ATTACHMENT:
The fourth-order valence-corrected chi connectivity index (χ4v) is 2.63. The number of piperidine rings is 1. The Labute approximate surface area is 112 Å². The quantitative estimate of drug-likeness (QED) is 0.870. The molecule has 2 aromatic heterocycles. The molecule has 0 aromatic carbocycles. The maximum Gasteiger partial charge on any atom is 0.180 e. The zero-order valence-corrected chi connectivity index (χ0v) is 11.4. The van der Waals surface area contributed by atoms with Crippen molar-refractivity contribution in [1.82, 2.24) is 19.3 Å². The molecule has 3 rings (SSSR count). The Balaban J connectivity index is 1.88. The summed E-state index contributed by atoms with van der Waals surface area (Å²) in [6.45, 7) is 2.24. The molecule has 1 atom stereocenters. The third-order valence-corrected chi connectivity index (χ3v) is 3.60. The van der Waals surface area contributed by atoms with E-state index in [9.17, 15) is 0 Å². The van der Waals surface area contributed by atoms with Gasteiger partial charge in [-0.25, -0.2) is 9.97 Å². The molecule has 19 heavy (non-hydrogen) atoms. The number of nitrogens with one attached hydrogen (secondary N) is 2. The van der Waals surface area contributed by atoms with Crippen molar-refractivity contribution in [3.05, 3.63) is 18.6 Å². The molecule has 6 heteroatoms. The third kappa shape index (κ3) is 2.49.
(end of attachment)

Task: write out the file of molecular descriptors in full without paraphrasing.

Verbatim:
The fourth-order valence-corrected chi connectivity index (χ4v) is 2.63. The number of piperidine rings is 1. The Labute approximate surface area is 112 Å². The quantitative estimate of drug-likeness (QED) is 0.870. The molecule has 2 aromatic heterocycles. The molecule has 0 aromatic carbocycles. The maximum Gasteiger partial charge on any atom is 0.180 e. The zero-order valence-corrected chi connectivity index (χ0v) is 11.4. The van der Waals surface area contributed by atoms with Crippen molar-refractivity contribution in [1.82, 2.24) is 19.3 Å². The molecule has 3 rings (SSSR count). The Balaban J connectivity index is 1.88. The summed E-state index contributed by atoms with van der Waals surface area (Å²) in [6.45, 7) is 2.24. The molecule has 1 atom stereocenters. The third-order valence-corrected chi connectivity index (χ3v) is 3.60. The van der Waals surface area contributed by atoms with E-state index in [9.17, 15) is 0 Å². The van der Waals surface area contributed by atoms with Gasteiger partial charge in [-0.25, -0.2) is 9.97 Å². The molecule has 19 heavy (non-hydrogen) atoms. The number of nitrogens with one attached hydrogen (secondary N) is 2. The van der Waals surface area contributed by atoms with Crippen molar-refractivity contribution in [3.05, 3.63) is 18.6 Å². The molecule has 6 heteroatoms. The third kappa shape index (κ3) is 2.49.